as the Crossroads of America, Northwest Indiana is at the crossroads of several major ecoregions such as central forest-


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grassland transition, tall grass prairie, and eastern temperate broadleaf and mixed forest. Within the region, there are over 315 areas containing over 36,000 acres of lands managed for some natural resource or recreational purpose. These managed lands encompass 3.7% of NIRPC’s three county region. Except for the core expanse of the Indiana Dunes State Park and National Lakeshore, these managed lands are scattered across

the region. Large tracts of valuable ecological habitat remain in private, and often highly fragmented, ownership.


The following outlines the various types of biodiversity which is prevalent throughout the Northwest Indiana region.

LANDSCAPE ECOLOGY 101

The following terminology and concepts were used by NIRPC throughout this chapter to help describe the spatial relationship of different landscape elements throughout North- west Indiana. The same terminology is frequently used by landscape ecologist and is por- trayed in Figure I-2.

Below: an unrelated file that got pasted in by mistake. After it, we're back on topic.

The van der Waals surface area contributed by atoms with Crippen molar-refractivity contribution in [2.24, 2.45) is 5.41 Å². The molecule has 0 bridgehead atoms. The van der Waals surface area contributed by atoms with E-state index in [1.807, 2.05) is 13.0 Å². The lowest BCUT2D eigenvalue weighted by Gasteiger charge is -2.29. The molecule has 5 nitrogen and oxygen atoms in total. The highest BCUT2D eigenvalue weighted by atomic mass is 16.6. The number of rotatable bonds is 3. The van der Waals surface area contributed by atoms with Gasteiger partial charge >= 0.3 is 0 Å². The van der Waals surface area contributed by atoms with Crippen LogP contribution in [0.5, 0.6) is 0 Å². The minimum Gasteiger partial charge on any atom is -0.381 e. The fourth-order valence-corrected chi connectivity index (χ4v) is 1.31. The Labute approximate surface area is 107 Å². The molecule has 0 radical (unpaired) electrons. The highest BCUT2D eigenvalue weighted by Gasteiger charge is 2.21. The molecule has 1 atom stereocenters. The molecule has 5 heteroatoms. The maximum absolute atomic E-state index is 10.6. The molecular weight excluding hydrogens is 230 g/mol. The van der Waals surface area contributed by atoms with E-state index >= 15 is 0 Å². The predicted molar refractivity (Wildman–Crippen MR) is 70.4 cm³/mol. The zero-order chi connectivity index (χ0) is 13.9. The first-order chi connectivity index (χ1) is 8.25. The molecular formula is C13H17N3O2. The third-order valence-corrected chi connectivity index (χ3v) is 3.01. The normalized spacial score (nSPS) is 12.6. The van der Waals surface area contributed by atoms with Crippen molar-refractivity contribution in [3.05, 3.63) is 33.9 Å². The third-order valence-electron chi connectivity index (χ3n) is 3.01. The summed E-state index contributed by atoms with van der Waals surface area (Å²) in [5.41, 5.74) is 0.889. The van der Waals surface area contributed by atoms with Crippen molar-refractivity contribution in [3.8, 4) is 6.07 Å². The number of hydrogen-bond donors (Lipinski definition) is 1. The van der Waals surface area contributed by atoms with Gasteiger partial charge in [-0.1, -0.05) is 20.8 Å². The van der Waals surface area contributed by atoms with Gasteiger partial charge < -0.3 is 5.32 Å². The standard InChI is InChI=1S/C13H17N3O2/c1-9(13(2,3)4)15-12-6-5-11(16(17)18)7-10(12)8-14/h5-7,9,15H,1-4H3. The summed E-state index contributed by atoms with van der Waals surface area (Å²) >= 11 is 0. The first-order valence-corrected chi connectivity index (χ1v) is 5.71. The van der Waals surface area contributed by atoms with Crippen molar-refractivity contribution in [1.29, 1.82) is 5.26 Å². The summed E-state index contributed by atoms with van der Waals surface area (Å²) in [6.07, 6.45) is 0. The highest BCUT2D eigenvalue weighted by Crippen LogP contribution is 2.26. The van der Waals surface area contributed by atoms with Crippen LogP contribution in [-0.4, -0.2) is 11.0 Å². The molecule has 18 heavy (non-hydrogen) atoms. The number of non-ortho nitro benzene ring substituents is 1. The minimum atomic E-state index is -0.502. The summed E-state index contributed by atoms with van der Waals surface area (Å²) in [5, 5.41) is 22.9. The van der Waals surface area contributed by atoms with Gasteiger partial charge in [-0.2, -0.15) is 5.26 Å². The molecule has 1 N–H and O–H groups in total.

Patch: A relatively simple and similar, non-linear area that differs from its surroundings in structure and function. A patch in the context of this document is used to describe areas of natural habitat since human land uses and cover generally dominate the landscape of our region.


Corridor or Buffer: A linear patch, typically having certain enhanced functions, which link other patches in the matrix. Corridors connect two patches. Buffers protect one patch from the neighboring incompatible activities in the matrix.


Land Cover: the physical material at the surface of the earth such as grass, asphalt, buildings, trees, bare ground, crops, water. This is typically captured with satellite im- agery. For this plan we have grouped land cover types into Human(non-habitat) and Natural(habitat).


Matrix: The dissimilar background in which patches exists. For our purposes a matrix is used to describe areas of human related land cover such as housing, businesses, or agriculture.


Mosaic: A collection of patches, none of which are dominant enough to be interconnect- ed through the landscape.


Fragmentation: Occurs when large habitat patches are broken up into smaller, isolated patches. This often results in a decline in variety of species (species richness) and numbers of individual plants and animals (population density). This in turn leads to significant altera- tions to community composition, species interactions and ecosystem functions.


Figure I-2 Basic terminology used to define spatial structure in landscape

ecology


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Human Land Cover Types (Non-Habitat)

mostly managed grasses or low-lying

vegetation planted in developed areas for recreation, erosion control or aesthetic purposes. These might could include parks, large expanses of lawn, or cemeteries.


Natural Land Cover Types (Habitat)